News24 Wire
2 minute read
21 Aug 2020
4:05 pm

Loss-making Gauteng e-tolls still give govt a headache

News24 Wire

'The quicker government makes a decision [on e-tolls], the better for the country and it will give certainty for the fiscus,' said Director General of Transport Alec Moemi.

Motorists drive through an e-toll gantry along the N1 near Bergbron, 7 September 2017. Picture: Michel Bega

This comes as the department re-prioritises billions to pay for the Gauteng Freeway Improvement Project (GFIP), also known as e-tolls.

Moemi presented the department’s revised annual performance plan at a virtual sitting of parliament’s Transport Committee on Friday.

The revised plan and budget cuts came after the tabling of Finance Minister Tito Mboweni’s Special Adjustment Budget in June.

“The decision is not for this department; it is one for the Cabinet as a whole. We have been having a to-and-fro with the Treasury about this. We have been discussing different permutations, and at the last engagement we were already on scenario 13,” he said.

Moemi said government not paying some monies for the project would lead to bigger challenges in the future.

“If we do not take some money somewhere in the entire budget and pay for GFIP, we know what is going to happen. It will cause what is called a cross default and it will mean that all other investors will become jittery and they would all demand their money immediately. We don’t have R70 billion to pay immediately. We are better off paying R1 billion here and there, kicking up and hoping that we can kick the can down the road until a firm decision is made on what needs to be done,” he said.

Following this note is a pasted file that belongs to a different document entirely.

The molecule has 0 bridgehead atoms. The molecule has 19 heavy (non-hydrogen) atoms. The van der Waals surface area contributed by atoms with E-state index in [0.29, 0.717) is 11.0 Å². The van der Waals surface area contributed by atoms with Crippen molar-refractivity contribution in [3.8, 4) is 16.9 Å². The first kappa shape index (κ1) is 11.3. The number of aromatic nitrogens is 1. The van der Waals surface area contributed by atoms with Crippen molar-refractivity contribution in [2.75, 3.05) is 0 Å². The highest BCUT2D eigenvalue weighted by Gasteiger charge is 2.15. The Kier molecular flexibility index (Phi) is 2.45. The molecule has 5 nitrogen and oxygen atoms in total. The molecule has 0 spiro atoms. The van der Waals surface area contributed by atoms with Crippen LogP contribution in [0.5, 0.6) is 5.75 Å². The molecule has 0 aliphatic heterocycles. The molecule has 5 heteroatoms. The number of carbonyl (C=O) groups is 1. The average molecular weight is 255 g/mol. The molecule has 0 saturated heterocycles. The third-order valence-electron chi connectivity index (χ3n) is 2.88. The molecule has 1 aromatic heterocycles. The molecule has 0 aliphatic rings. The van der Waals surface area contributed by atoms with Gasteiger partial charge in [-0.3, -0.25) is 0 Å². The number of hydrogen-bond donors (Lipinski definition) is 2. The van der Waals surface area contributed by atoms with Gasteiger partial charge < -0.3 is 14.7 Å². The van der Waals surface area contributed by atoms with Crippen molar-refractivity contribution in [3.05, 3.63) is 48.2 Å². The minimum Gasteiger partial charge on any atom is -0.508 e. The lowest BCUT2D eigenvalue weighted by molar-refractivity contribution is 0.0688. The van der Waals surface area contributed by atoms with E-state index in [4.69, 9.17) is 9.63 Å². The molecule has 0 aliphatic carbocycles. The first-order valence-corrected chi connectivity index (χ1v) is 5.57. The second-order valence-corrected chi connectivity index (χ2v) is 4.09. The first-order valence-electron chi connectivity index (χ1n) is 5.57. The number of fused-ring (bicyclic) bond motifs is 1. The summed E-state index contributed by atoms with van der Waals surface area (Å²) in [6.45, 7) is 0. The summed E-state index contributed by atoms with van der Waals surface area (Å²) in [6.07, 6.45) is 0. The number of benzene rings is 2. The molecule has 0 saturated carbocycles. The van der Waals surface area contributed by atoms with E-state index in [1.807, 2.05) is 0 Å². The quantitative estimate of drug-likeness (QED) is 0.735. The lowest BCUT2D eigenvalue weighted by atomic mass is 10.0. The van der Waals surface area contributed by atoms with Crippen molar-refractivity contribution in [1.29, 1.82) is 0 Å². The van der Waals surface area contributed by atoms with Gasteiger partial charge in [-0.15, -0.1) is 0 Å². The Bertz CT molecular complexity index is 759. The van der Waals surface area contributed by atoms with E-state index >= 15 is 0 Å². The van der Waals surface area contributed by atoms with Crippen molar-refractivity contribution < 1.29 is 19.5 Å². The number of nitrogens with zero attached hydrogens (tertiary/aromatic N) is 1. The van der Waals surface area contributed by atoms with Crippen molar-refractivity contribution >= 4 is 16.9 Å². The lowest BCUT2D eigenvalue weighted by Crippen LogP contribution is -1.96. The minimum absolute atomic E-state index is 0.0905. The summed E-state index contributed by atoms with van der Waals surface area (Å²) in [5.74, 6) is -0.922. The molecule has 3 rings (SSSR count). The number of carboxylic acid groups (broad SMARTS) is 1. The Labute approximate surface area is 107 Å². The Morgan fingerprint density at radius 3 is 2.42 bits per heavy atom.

In total, the department’s road transport programme has been reduced by an amount of R2.551 billion.

This decrease constitutes a baseline reduction from the South African National Roads Agency’s (Sanral) non-toll capital, “reprioritisation of funds to fund the GFIP and R309 million to cover for the Covid-19 revenue shortfall”.

The Provincial Road Maintenance Grant has also been reduced by R1.756 billion, while funds were reprioritised from savings in goods and services and the taxi recapitalisation programme to fund the Cross-Border Road Transport Agency and Road Traffic Infringement Agency.

“I am not the biggest fan of what is happening. I was the one who raised the alarm and said that we cannot continue taking money intended for provincial roads and other areas and subsidising GFIP. The quicker we find a solution the better. I still stand by what I said,” Moemi said.

In February, Gauteng Premier David Makhura said President Cyril Ramaphosa would announce a lasting decision “soon” on the e-tolls systems.

In 2018, Sanral collected R5.6 billion less than budgeted.

Moemi said a decision was needed urgently.

“The quicker government makes a decision, the better for the country and it will give certainty for the fiscus. [It will also help] Sanral to also come out of the morass it finds itself in with the credit downgrade and for it to be moved onto a path of sustainability again.

“Overall, Sanral is a well-run organisation, GFIP is actually throttling this well-run entity,” he said.

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